They can sweep away the confetti, crumpled signs and busted balloons. But there’s one bit of 2012 election debris the Republican Party won’t be able to clean up so easily: its relationship with blacks.
The venomous campaign from Day One to get rid of the first black president has been a “lose-lose” that will cost both the GOP and African-Americans.
As the white share of the electorate shrinks, how will the GOP ever credibly compete for more of the black vote after going so far beyond legitimate philosophical differences over governance?
From South Carolina Rep. Joe Wilson’s “You lie!” in 2009 to Romney surrogate John Sununu’s “lazy” and a race-baiting Buffalo flier days before the election, the lack of respect and the resurrection of age-old code words won’t easily be forgotten.
From mocking a president whose Nobel Peace Prize brought honor to America, to cheering when his hometown of Chicago lost its bid to bring Olympic prestige to the United States, the GOP has worn its hatred of Obama on its sleeve, patriotism be damned. Blacks won’t soon forget such insults. Nor will they forget the false “welfare” ad that played to whites’ worst assumptions about African-Americans.
And such symbolism pales when compared with the systematic targeting of blacks and other groups in the war on nonexistent voter fraud, the first time in America’s history that there has been such a widespread attempt to limit the franchise. It was all part of a race-based strategy to “take back” the country – and the victims know from whom. Even with black frustration at being taken for granted by Democrats, how does the GOP now compete for the voters it has insulted and tried to eliminate?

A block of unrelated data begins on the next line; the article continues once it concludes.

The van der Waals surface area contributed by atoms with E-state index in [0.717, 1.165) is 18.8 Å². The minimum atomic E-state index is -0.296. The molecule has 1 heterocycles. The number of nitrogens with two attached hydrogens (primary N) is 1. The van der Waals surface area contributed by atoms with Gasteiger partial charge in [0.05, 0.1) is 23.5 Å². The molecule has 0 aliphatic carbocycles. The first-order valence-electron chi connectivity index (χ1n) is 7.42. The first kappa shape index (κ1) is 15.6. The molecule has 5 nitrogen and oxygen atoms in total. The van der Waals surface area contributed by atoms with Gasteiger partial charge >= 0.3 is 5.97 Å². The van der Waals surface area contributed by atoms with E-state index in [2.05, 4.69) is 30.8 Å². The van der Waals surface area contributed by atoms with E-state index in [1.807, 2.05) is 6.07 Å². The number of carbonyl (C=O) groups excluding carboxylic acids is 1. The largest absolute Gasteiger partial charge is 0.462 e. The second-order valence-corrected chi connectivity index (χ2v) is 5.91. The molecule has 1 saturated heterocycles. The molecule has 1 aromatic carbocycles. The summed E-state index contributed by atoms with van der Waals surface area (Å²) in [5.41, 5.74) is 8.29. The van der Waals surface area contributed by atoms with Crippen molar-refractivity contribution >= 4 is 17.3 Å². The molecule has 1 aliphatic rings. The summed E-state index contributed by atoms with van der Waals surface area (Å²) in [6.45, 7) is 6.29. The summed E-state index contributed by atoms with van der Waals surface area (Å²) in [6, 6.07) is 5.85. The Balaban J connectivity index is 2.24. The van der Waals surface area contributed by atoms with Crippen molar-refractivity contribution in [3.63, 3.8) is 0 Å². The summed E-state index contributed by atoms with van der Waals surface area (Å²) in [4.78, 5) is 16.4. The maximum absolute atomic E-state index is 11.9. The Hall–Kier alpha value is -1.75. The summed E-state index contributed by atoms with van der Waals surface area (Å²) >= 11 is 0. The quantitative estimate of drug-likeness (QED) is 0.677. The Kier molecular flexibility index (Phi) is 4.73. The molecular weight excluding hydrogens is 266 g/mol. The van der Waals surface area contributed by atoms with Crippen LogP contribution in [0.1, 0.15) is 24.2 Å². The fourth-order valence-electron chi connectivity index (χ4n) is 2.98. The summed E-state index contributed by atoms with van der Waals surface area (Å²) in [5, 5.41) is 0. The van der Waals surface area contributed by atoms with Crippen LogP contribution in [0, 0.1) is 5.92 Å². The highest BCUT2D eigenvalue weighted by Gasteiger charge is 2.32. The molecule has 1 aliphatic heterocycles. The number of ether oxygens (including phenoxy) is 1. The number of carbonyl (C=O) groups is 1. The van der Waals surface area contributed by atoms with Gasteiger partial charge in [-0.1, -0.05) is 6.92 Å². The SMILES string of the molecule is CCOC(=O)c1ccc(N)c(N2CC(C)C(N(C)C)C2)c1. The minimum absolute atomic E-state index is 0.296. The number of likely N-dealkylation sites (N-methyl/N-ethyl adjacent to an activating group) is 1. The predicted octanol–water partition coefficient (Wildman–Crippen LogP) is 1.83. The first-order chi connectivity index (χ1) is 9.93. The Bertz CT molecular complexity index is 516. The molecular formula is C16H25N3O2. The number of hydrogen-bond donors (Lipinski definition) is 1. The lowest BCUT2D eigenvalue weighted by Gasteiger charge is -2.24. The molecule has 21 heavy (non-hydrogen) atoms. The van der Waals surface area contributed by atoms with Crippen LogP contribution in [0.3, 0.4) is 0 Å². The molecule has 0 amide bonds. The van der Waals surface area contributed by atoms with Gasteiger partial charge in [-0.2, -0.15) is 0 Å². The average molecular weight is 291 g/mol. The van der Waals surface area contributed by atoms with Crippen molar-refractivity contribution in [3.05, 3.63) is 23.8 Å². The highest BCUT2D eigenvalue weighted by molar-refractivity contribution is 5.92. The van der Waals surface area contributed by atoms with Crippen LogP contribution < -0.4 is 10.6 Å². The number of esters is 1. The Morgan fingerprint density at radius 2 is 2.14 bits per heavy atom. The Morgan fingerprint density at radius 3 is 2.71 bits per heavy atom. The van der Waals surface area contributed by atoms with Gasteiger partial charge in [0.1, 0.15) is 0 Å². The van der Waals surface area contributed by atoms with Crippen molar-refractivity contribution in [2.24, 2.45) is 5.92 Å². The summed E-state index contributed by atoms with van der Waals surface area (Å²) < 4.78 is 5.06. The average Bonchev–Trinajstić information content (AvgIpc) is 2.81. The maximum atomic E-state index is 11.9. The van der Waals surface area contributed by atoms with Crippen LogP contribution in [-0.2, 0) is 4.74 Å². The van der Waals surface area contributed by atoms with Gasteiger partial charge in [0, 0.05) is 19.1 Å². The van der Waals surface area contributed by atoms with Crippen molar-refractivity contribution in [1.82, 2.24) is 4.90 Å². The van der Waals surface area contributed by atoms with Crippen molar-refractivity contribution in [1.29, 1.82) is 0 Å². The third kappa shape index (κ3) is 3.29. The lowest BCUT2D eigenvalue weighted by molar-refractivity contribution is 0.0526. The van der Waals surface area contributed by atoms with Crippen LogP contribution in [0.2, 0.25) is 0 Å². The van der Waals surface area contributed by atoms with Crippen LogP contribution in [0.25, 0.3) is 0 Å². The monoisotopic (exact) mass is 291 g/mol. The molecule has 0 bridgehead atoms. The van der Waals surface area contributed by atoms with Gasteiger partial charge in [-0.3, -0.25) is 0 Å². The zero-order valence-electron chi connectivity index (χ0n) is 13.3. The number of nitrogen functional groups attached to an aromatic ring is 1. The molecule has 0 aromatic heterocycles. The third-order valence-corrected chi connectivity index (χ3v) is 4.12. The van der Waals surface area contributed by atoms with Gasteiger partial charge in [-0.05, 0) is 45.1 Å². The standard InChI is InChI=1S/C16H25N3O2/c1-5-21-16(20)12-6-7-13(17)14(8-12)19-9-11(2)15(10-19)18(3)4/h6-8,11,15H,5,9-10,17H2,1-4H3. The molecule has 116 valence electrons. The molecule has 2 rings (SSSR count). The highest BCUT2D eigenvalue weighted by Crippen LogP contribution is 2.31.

“It’s not good for African-Americans; it’s not good for Americans, period,” said Warren Galloway, chairman of the local group Republicans of Color. Galloway, who served in the administration of then-County Executive Joel Giambra, said extremists have taken over the party. Their tactics even showed up in a local GOP flier with a sinister-looking Obama next to the conservative running against Republican State Sen. Mark Grisanti. ROC sent a letter to the county GOP deploring a mailing designed “to bring race into the campaign.”
“At a time when the Republican Party should be reaching out to African-Americans, it does everything it can to affirm some of the old things about the party being anti-black,” lamented ROC member George Alexander, who has held county and state government posts.
He’s right about reaching out. As critics such as Cornel West note, having a Democratic president – even a black one – is no guarantee that racial disparities will be addressed. National disenchantment is mirrored locally in long-standing anger over Democrats’ treatment of black candidates and judicial aspirants
Yet GOP tactics allow Democrats to coast. In the letter to Langworthy, Galloway noted how hard the party is making it to recruit blacks, and offered to meet to discuss the issue. But that means members such as Galloway and Alexander would have to be listened to, and it optimistically assumes the best about the current GOP.
For all of the false claims, counterclaims and ads that marred the 2012 campaign, the biggest lie may simply be the notion that today’s Republican Party actually wants black voters.